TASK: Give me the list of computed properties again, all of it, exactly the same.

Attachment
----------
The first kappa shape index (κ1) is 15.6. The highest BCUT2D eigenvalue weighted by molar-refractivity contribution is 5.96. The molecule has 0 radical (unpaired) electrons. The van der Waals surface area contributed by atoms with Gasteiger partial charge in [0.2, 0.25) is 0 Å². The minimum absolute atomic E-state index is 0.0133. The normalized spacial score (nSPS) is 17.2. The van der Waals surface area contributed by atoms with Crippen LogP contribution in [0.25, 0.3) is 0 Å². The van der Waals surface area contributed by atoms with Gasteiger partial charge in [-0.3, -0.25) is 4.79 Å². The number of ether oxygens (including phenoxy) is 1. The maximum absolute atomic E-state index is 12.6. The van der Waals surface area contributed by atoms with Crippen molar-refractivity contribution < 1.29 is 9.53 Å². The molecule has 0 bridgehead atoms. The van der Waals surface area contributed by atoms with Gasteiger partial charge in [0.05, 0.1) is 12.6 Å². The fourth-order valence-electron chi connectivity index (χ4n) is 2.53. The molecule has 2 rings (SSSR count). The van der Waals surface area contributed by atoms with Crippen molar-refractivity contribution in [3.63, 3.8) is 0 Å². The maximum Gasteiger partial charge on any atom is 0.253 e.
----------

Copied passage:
The first kappa shape index (κ1) is 15.6. The highest BCUT2D eigenvalue weighted by molar-refractivity contribution is 5.96. The molecule has 0 radical (unpaired) electrons. The van der Waals surface area contributed by atoms with Gasteiger partial charge in [0.2, 0.25) is 0 Å². The minimum absolute atomic E-state index is 0.0133. The normalized spacial score (nSPS) is 17.2. The van der Waals surface area contributed by atoms with Crippen LogP contribution in [0.25, 0.3) is 0 Å². The van der Waals surface area contributed by atoms with Gasteiger partial charge in [-0.3, -0.25) is 4.79 Å². The number of ether oxygens (including phenoxy) is 1. The maximum absolute atomic E-state index is 12.6. The van der Waals surface area contributed by atoms with Crippen molar-refractivity contribution < 1.29 is 9.53 Å². The molecule has 0 bridgehead atoms. The van der Waals surface area contributed by atoms with Gasteiger partial charge in [0.05, 0.1) is 12.6 Å². The fourth-order valence-electron chi connectivity index (χ4n) is 2.53. The molecule has 2 rings (SSSR count). The van der Waals surface area contributed by atoms with Crippen molar-refractivity contribution in [3.63, 3.8) is 0 Å². The maximum Gasteiger partial charge on any atom is 0.253 e.